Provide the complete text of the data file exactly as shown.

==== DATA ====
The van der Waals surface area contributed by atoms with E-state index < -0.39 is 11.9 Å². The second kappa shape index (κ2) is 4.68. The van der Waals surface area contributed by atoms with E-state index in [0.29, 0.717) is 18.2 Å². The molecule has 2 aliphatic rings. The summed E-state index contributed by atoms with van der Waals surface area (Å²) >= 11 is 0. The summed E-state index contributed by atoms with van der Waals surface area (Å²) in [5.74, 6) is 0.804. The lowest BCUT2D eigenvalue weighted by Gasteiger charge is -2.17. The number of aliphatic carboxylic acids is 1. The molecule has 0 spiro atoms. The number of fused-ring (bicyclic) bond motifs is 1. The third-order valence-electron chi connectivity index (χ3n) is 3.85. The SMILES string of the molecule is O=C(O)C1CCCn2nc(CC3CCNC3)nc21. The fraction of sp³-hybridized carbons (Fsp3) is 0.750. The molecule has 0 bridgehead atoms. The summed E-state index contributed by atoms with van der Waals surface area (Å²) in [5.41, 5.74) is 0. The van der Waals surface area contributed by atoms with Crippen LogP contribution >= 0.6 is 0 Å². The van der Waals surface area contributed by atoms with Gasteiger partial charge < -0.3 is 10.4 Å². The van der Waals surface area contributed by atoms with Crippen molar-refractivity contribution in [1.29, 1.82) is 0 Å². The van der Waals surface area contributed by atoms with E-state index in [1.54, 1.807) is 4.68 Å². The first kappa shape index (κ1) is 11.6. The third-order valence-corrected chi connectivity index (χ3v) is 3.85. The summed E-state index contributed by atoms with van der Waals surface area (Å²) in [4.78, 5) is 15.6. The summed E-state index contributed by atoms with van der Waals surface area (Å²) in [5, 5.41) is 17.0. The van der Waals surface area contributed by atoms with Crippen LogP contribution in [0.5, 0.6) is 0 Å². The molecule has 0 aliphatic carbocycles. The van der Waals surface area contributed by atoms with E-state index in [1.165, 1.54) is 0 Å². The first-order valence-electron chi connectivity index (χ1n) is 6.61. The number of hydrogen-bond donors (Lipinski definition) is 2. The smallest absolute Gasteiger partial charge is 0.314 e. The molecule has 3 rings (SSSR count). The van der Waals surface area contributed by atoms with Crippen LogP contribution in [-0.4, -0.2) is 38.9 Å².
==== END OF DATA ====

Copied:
The van der Waals surface area contributed by atoms with E-state index < -0.39 is 11.9 Å². The second kappa shape index (κ2) is 4.68. The van der Waals surface area contributed by atoms with E-state index in [0.29, 0.717) is 18.2 Å². The molecule has 2 aliphatic rings. The summed E-state index contributed by atoms with van der Waals surface area (Å²) >= 11 is 0. The summed E-state index contributed by atoms with van der Waals surface area (Å²) in [5.74, 6) is 0.804. The lowest BCUT2D eigenvalue weighted by Gasteiger charge is -2.17. The number of aliphatic carboxylic acids is 1. The molecule has 0 spiro atoms. The number of fused-ring (bicyclic) bond motifs is 1. The third-order valence-electron chi connectivity index (χ3n) is 3.85. The SMILES string of the molecule is O=C(O)C1CCCn2nc(CC3CCNC3)nc21. The fraction of sp³-hybridized carbons (Fsp3) is 0.750. The molecule has 0 bridgehead atoms. The summed E-state index contributed by atoms with van der Waals surface area (Å²) in [5.41, 5.74) is 0. The van der Waals surface area contributed by atoms with Crippen LogP contribution >= 0.6 is 0 Å². The van der Waals surface area contributed by atoms with Gasteiger partial charge < -0.3 is 10.4 Å². The van der Waals surface area contributed by atoms with Crippen molar-refractivity contribution in [1.29, 1.82) is 0 Å². The van der Waals surface area contributed by atoms with E-state index in [1.54, 1.807) is 4.68 Å². The first kappa shape index (κ1) is 11.6. The third-order valence-corrected chi connectivity index (χ3v) is 3.85. The summed E-state index contributed by atoms with van der Waals surface area (Å²) in [4.78, 5) is 15.6. The summed E-state index contributed by atoms with van der Waals surface area (Å²) in [5, 5.41) is 17.0. The van der Waals surface area contributed by atoms with Crippen LogP contribution in [0.5, 0.6) is 0 Å². The molecule has 0 aliphatic carbocycles. The van der Waals surface area contributed by atoms with E-state index in [1.165, 1.54) is 0 Å². The first-order valence-electron chi connectivity index (χ1n) is 6.61. The number of hydrogen-bond donors (Lipinski definition) is 2. The smallest absolute Gasteiger partial charge is 0.314 e. The molecule has 3 rings (SSSR count). The van der Waals surface area contributed by atoms with Crippen LogP contribution in [-0.4, -0.2) is 38.9 Å².